Market Updates

November 2023 Monthly Market Review

Domestic equities surged in November following strong economic data, benign inflation, and robust corporate earnings.  Overseas equities, particularly in the euro area, followed suit. In fixed income, bond markets rallied on optimism about inflation trends and a potential Fed pivot, resulting in falling yields. Credit investments benefited from narrowing spreads, with investment-grade and high yield sectors gaining. Real assets, including global REITs and infrastructure, delivered positive returns, while oil prices declined due to record U.S. production and weaker Chinese demand. Clean energy rebounded, and gold rose as a hedge against geopolitical uncertainty.

KEY TAKEAWAYS NOVEMBER • Inflation continued to shows sign of slowing, which led to a repricing of Federal Reserve policy. • Equity markets rallied sharply and fixed income yields fell. • Real estate rallied with falling yields. • Oil prices were weak.

Equities

The 9.1% gain of the S&P 500 in November marked the best month since July 2022 and the fourth best month in 12 years.  Investor sentiment was very low heading into the month as concerns over a hard landing led to three consecutive down months, pushing the Index into a correction in late October.   Benign inflation readings, coupled with solid economic data and better than expected corporate earnings, led to a sharp rebound for the S&P 500.  At the end of the month, the S&P 500 Total Return Index was less than 3% away from its all-time high.

Dating back to 1970, there have been 18 other instances when the S&P 500 gained over 9% in a calendar month.  The strong gains foreshadowed continued market momentum.

On average, the index gained 17.0% in the subsequent 12 months, turning in positive performance in 15 out of 18 cases (83% success rate).

Overseas equities followed a similar pattern, with the MSCI EAFE appreciating 9.3%.  All developed countries closed the month in positive territory, but it was the euro area (+11.5%) that saw the most significant gains.  Inflation in the euro area slowed, finishing the month well below expectations. 

Germany (+13.3%), Europe’s largest economy, also benefited from stronger than expected consumer data.  While returns were generally strong, non-U.S. equities benefited from weakness in the U.S. dollar.  The U.S. Dollar Index was down 3%, its worst monthly return in a year.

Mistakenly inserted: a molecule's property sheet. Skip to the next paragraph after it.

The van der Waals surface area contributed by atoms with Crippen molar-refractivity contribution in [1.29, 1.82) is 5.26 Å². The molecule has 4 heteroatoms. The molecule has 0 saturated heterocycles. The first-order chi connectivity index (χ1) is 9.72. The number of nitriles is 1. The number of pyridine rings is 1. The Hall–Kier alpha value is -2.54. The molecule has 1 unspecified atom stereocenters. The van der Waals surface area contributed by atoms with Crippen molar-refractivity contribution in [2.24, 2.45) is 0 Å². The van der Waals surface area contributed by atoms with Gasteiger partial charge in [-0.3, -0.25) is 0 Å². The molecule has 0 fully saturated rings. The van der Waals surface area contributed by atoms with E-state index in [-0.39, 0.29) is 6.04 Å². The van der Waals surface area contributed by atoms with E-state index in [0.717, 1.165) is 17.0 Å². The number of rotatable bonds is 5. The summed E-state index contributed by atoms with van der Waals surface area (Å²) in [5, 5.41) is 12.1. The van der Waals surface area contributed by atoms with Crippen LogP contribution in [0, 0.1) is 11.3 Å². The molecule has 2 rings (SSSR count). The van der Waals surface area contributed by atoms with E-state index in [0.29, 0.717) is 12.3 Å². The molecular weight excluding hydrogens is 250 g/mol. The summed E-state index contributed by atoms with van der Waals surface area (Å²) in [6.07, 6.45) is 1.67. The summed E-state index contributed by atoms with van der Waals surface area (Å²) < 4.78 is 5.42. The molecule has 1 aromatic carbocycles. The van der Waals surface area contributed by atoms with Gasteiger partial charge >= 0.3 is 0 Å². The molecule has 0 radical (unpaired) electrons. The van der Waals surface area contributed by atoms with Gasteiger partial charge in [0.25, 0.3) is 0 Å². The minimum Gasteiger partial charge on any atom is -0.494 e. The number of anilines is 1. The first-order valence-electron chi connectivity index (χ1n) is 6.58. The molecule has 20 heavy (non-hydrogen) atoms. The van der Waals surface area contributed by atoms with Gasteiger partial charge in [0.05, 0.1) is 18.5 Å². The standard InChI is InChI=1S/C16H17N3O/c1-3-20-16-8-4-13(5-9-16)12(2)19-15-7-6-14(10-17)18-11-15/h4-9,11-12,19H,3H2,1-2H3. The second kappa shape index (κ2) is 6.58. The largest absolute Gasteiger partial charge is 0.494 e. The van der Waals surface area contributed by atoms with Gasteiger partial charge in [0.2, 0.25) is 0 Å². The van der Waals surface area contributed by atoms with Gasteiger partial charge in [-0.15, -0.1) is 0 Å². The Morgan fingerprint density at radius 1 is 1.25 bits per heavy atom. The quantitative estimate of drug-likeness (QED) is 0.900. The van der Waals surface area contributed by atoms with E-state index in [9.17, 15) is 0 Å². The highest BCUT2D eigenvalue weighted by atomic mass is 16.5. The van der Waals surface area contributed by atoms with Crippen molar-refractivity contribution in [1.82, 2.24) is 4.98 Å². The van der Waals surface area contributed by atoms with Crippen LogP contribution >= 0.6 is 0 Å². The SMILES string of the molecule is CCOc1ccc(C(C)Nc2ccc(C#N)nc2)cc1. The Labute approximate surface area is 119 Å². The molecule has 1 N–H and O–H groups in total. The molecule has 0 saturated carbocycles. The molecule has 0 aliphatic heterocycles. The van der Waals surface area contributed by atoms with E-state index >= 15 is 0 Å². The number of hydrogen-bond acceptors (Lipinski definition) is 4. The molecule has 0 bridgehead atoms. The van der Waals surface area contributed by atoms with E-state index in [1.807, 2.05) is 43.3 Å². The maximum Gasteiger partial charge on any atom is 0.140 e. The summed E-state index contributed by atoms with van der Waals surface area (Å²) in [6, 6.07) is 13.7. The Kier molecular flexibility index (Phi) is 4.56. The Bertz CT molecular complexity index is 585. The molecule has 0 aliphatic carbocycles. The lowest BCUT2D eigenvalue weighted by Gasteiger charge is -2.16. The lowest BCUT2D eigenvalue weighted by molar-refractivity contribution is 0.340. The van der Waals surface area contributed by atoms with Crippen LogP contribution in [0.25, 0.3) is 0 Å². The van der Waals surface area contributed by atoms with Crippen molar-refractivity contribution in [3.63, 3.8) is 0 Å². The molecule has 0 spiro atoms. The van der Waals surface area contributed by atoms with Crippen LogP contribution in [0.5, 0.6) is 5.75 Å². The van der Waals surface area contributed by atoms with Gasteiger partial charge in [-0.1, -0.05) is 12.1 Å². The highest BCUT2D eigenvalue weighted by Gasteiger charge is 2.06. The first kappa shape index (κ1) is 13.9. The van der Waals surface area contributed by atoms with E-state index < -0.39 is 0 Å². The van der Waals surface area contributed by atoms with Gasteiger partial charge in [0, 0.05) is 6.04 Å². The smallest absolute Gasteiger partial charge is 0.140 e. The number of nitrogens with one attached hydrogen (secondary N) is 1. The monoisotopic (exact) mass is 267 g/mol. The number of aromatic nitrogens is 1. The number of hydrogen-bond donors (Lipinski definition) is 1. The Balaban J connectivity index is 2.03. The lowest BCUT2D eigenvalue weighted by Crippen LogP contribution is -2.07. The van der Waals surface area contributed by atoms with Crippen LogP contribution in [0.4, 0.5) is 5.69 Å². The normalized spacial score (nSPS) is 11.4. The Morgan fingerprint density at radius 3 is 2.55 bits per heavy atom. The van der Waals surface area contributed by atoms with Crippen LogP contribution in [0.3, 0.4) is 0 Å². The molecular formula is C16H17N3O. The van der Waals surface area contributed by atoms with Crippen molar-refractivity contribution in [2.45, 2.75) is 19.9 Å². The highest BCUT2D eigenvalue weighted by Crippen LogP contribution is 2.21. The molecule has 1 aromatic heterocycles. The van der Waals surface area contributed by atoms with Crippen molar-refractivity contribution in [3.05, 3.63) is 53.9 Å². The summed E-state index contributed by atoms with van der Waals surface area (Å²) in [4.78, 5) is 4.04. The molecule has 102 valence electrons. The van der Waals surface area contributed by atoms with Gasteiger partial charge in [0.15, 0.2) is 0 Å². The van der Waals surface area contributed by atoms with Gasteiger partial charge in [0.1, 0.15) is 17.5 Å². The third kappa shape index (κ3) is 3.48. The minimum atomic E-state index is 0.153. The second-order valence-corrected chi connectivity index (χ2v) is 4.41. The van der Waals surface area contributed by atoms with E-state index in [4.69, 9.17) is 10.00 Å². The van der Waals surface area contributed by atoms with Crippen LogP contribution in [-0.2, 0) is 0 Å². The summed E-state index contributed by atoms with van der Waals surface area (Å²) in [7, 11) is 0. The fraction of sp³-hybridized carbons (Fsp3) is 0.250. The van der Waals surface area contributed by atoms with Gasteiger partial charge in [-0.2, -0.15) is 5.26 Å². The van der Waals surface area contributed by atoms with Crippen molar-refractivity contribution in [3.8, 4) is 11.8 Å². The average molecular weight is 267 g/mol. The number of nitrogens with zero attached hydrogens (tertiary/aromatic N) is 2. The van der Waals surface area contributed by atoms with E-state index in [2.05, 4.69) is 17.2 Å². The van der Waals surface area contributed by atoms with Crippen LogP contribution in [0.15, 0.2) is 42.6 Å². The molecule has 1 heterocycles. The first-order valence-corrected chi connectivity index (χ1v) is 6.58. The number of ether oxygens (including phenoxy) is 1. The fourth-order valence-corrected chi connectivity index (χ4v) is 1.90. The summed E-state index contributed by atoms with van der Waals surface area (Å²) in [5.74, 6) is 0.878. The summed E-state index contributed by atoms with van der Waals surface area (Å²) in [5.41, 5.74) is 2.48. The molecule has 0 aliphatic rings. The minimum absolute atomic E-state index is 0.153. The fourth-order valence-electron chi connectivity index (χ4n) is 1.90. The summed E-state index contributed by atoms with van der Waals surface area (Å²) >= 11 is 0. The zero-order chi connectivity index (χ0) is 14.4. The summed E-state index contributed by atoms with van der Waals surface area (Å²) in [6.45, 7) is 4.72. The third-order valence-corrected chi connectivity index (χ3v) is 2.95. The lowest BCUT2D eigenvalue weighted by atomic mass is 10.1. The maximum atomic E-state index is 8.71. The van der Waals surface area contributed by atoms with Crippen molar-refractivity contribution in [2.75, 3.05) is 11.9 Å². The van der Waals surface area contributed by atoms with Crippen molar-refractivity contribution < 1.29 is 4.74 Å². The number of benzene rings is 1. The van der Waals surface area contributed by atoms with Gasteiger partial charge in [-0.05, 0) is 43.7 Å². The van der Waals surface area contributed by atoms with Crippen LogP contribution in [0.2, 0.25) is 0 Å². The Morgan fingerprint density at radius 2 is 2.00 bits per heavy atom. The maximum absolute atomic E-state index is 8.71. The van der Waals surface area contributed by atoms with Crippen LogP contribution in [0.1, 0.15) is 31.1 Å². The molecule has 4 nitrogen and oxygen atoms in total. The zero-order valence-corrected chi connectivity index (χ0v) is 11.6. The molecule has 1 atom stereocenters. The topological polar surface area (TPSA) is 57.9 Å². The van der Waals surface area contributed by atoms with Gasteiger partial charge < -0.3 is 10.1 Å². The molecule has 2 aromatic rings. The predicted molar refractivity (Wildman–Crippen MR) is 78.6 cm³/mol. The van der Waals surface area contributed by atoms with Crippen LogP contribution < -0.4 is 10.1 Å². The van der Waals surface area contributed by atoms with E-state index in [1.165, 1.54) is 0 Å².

In emerging markets (+8.0%), China (+2.5%) again lagged despite efforts by the U.S. and China to improve relations and restore communications.

The meeting between President Biden and Chinese President Xi Jinping was not enough to offset persistent weak sentiment.

Year-to-date, foreign investors pulled $25 billion worth of shares from China’s Stock Connect program, bringing net inflows to lows not seen since the program’s inception in 2015.  Capital was rotated into booming markets such as Taiwan (+13.2%) Korea (+16.2%), and India (+7.7%), as investors await more substantial policy support from the Chinese government and signs of a sustainable economic recovery.

Latin America remained a standout region on the back of Brazil (+14.2%) and Argentina (+42.4%), which rose sharply on reports that President-elect Javier Milei was considering dollarizing the challenged economy.

 

Fixed Income

The mid-November release of the October CPI report echoed recent findings. The Fed maintained steady rates early in the month, but following the CPI release, there was a growing market belief that the tightening cycle had ended. Consequently, there was an accelerated anticipation for the commencement of the easing cycle.

Bond markets rallied due to optimism about inflation trends and growing expectations of a Fed pivot.  Yields fell in November with the greatest declines occurring at the long-end of the curve.  The 90-day T-bill fell 9 bps to 5.4%, while the 2-, 10-, and 30-year parts of the curve each declined 54−55 bps.

Treasuries rallied, but the 9.2% gain in long-dated Treasuries surpassed the 3.8% gain in intermediate-term Treasuries and the 0.4% gain in T-bills.

Credit investments benefited from falling yields and narrowing spreads.  Investment-grade and high yield spreads declined 25 bps and 67 bps, respectively, which led to a 6.0% gain in investment-grade corporates and a 4.5% gain in high yield.  Leveraged loans—the clear winner over the past year—rose a modest 1.2%.